Wednesday, October 21, 2009


Setting sun with sun dog (parhelion) on the left,
Denver. Photo: Peter Faris, 1998.
Sun dogs (parhelia) are a particular type of ice halo which produces a colored patch to the left and right of the sun, 22 degrees or more distant and at the same distance above the horizon as the sun itself. Best seen and most conspicuous when the sun is low, they are not rainbows. The Blackfeet knew them as “when the sun paints his cheeks”. According to The Old North Trail, Life, Legends and Religion of the Blackfeet Indians,by Walter McClintock, the Blackfeet believed that “when the sun paints both his cheeks” it is a warning that severe cold is coming, and that “when the sun paints his face on the forehead, chin and both cheeks (four Sun Dogs), it is a warning that a chief will soon die.”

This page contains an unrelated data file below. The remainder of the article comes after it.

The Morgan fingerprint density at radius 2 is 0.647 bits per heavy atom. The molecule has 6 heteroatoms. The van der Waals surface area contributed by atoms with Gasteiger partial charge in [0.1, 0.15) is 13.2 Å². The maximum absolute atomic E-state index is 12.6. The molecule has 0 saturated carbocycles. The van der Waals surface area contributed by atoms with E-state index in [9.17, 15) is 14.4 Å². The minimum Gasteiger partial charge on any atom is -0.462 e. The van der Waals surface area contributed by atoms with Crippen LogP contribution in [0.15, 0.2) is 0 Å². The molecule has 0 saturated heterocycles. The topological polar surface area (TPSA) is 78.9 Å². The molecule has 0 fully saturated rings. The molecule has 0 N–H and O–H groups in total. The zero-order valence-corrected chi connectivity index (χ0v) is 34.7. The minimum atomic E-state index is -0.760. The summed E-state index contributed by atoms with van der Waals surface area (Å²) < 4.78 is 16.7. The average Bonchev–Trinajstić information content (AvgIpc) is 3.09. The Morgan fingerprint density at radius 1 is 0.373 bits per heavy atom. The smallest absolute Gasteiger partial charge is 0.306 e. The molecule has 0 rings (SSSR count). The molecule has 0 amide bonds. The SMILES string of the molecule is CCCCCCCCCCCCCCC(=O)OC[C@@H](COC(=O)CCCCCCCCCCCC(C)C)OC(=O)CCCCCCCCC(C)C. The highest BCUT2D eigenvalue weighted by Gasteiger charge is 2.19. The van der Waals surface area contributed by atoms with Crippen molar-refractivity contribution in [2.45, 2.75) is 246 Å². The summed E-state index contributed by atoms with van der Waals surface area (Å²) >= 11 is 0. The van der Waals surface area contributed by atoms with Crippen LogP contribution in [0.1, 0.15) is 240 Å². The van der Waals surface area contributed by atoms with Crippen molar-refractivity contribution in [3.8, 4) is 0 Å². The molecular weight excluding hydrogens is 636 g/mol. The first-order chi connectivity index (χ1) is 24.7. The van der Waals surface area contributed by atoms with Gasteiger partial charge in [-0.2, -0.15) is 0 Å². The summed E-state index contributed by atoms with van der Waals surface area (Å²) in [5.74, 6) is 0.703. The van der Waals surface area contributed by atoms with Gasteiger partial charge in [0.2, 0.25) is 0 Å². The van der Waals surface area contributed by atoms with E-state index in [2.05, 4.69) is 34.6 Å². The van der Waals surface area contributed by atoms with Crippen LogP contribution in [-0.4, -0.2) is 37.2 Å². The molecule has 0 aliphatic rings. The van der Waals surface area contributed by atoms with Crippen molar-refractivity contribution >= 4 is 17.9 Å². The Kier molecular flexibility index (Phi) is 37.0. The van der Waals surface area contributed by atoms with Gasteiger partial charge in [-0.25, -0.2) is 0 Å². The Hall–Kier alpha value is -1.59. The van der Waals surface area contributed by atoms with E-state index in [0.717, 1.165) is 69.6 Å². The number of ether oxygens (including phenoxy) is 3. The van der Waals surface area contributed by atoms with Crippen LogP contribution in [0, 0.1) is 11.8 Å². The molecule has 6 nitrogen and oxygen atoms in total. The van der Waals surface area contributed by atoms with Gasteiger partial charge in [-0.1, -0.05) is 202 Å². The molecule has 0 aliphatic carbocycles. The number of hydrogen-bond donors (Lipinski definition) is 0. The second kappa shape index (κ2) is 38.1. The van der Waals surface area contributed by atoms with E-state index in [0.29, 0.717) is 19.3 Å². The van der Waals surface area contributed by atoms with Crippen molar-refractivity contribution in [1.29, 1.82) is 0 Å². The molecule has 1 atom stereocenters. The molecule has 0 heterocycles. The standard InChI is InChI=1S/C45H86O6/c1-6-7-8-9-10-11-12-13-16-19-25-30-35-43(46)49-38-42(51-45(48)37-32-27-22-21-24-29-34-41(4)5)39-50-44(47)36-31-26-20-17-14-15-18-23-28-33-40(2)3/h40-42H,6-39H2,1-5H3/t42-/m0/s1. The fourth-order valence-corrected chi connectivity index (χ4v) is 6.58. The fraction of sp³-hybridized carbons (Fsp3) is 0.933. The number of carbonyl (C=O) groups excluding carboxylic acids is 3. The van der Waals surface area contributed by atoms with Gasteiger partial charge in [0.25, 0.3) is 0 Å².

Setting sun with 22 degree halo and sun dog,
Denver (the sun is behind the tree
on the left). Photo: Peter Faris, 1995.

Although they are fairly common, especially in northern latitudes, they are often overlooked because people just don’t look for them and they are not noticed unless extremely bright.

Three Rivers, New Mexico.

Photo: Peter Faris, 1998.
Parhelia would be expected to be portrayed in rock art as a sun sign with two or more spots added outside the perimeter of the sun sign. This example, which can be found at the Three Rivers petroglyph site in New Mexico, consists of the normal southwestern concentric circle sun symbol surrounded by a ring of 16 dots which may represent multiple parhelia (with a little exaggeration thrown in). In his book Rare Halos, Mirages, and Anomalous Rainbows and Related Electromagnetic Phenomena, William Corliss presents examples of multiple sun dogs with examples of up to eight cited. I would expect that a rock artist who had observed such an example of multiple parhelia could be motivated to reproduce it as the sun symbol surrounded by many dots as in this example. It certainly should be considered a possibility.

Another excellent book on atmospheric phenomena is Robert Greenler's, Rainbows, Halos, and Glories, 1980, Cambridge University Press, London, New York.

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